The internet just ain’t what it used to be.
What was once a playground of memes, games, and impulse shopping has now become the most effective platform for political manipulation as well as social and economic disruption.
This month, CBC reported that Twitter trolls have been targeting Canadians debating over pipelines and immigration policies with the apparent aim to further entrench political divisions on these issues.
The troll accounts were discovered and deleted by Twitter, but not before they were able to retweet thousands of statements from news articles, activists, and politicians. The deleted accounts were suspected to originate in Russia, Iran, and Venezuela—countries which have a stake in making sure Canada does not become an economic competitor in the fossil fuel market.
The internet has become an essential driver for the global economy, and social media is a large part of that. In this day and age, it’s entirely possible for a person to have a career as a popular figure on Instagram or Youtube, and the online ad economy gives people a way to make money off of their viewership and online metrics. Kylie Jenner reportedly makes millions of dollars for posting on Instagram, ostensibly because she can influence her high number of followers.
How many of those followers are real, and how many are bots or people paid to click links? Introducing the potential to make millions of dollars off of posting should highlight the need to verify the authenticity of the viewership. Otherwise, what are people paying for?
Companies like Facebook have been repeatedly urged by governments to take meaningful action against the spread of fake news, yet little is done. When a brick-and-mortar business can lose substantial amounts of customers and money through a bot-driven online smear campaign that lowers their Yelp rating, the real-life economic threat online suddenly becomes very real. And when trolls can influence public health by spreading misinformation on Facebook that supports the anti-vaccination movement, the threat to public safety posed by these issues becomes clear.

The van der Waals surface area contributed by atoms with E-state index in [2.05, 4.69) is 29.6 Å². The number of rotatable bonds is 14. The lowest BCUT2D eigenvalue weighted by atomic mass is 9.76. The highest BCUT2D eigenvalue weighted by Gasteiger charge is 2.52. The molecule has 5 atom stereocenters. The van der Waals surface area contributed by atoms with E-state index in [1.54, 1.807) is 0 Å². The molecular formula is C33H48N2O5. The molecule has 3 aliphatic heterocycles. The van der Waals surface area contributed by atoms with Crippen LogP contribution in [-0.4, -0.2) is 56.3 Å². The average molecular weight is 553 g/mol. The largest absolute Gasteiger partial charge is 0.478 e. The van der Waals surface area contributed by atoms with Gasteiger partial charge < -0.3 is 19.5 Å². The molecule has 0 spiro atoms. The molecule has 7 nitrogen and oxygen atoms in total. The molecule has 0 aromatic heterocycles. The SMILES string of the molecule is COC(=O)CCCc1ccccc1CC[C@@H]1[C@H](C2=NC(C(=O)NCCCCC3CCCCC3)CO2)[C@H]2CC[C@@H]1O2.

Responsible government could provide the antidote for online bots, click farms, and state-sponsored manipulation by increasing verification measures like CAPTCHA, or by introducing more consequential legislation and penalties for attempting to manipulate online conversations and metrics.
The practice of spreading misleading news and information through the press is nothing new, but the magnitude and speed at which the information can spread over the internet is definitely unprecedented. I recently visited the New Westminster Museum and Archives and was surprised to find that they were putting on an exhibit about media awareness and fake news.
The exhibit displayed a particularly sobering quote from Cherian George, Professor of Media Studies at Hong Kong Baptist University: “Sustained and large-scale episodes of intolerance and hate are never the spontaneous outcome of irreconcilable tribal or civilisational differences. They are orchestrated by political opportunists for whom us-and-them identity politics is an irresistibly effective mobilisational tool.”
Unless social media companies can effectively prevent this problem from getting any worse, it seems like government oversight may be our only choice for resolving it.